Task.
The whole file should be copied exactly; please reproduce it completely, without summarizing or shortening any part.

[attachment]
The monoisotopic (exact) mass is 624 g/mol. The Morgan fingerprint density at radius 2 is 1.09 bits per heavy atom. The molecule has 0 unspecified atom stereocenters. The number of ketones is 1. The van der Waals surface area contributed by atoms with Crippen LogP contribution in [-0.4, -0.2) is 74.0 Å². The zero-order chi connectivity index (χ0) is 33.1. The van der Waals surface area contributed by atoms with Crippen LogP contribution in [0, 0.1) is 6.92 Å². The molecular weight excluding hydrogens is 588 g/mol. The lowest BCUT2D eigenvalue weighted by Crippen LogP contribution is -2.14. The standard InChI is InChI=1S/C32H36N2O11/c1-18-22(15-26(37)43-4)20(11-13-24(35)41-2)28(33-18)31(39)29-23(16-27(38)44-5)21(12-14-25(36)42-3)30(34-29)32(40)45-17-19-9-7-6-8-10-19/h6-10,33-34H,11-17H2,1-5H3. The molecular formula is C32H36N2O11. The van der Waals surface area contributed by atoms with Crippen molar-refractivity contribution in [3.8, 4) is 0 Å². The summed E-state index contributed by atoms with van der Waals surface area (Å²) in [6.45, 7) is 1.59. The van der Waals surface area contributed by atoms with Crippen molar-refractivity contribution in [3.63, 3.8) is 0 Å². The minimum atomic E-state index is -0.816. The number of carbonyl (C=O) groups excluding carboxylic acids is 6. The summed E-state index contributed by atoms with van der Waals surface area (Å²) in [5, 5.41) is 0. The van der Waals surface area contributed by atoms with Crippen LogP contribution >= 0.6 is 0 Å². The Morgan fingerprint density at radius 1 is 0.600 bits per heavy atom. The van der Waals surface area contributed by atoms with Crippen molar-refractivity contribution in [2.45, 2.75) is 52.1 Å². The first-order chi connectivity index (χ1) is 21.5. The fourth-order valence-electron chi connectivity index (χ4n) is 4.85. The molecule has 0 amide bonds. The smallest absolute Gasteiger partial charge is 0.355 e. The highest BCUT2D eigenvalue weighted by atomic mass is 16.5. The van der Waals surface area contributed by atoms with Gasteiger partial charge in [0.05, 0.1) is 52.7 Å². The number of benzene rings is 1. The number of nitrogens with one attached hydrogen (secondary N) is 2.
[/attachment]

The monoisotopic (exact) mass is 624 g/mol. The Morgan fingerprint density at radius 2 is 1.09 bits per heavy atom. The molecule has 0 unspecified atom stereocenters. The number of ketones is 1. The van der Waals surface area contributed by atoms with Crippen LogP contribution in [-0.4, -0.2) is 74.0 Å². The zero-order chi connectivity index (χ0) is 33.1. The van der Waals surface area contributed by atoms with Crippen LogP contribution in [0, 0.1) is 6.92 Å². The molecular weight excluding hydrogens is 588 g/mol. The lowest BCUT2D eigenvalue weighted by Crippen LogP contribution is -2.14. The standard InChI is InChI=1S/C32H36N2O11/c1-18-22(15-26(37)43-4)20(11-13-24(35)41-2)28(33-18)31(39)29-23(16-27(38)44-5)21(12-14-25(36)42-3)30(34-29)32(40)45-17-19-9-7-6-8-10-19/h6-10,33-34H,11-17H2,1-5H3. The molecular formula is C32H36N2O11. The van der Waals surface area contributed by atoms with Crippen molar-refractivity contribution in [3.8, 4) is 0 Å². The summed E-state index contributed by atoms with van der Waals surface area (Å²) in [6.45, 7) is 1.59. The van der Waals surface area contributed by atoms with Crippen molar-refractivity contribution in [3.63, 3.8) is 0 Å². The minimum atomic E-state index is -0.816. The number of carbonyl (C=O) groups excluding carboxylic acids is 6. The summed E-state index contributed by atoms with van der Waals surface area (Å²) in [5, 5.41) is 0. The van der Waals surface area contributed by atoms with Crippen LogP contribution >= 0.6 is 0 Å². The Morgan fingerprint density at radius 1 is 0.600 bits per heavy atom. The van der Waals surface area contributed by atoms with Crippen molar-refractivity contribution in [2.45, 2.75) is 52.1 Å². The first-order chi connectivity index (χ1) is 21.5. The fourth-order valence-electron chi connectivity index (χ4n) is 4.85. The molecule has 0 amide bonds. The smallest absolute Gasteiger partial charge is 0.355 e. The highest BCUT2D eigenvalue weighted by atomic mass is 16.5. The van der Waals surface area contributed by atoms with Gasteiger partial charge in [0.05, 0.1) is 52.7 Å². The number of benzene rings is 1. The number of nitrogens with one attached hydrogen (secondary N) is 2.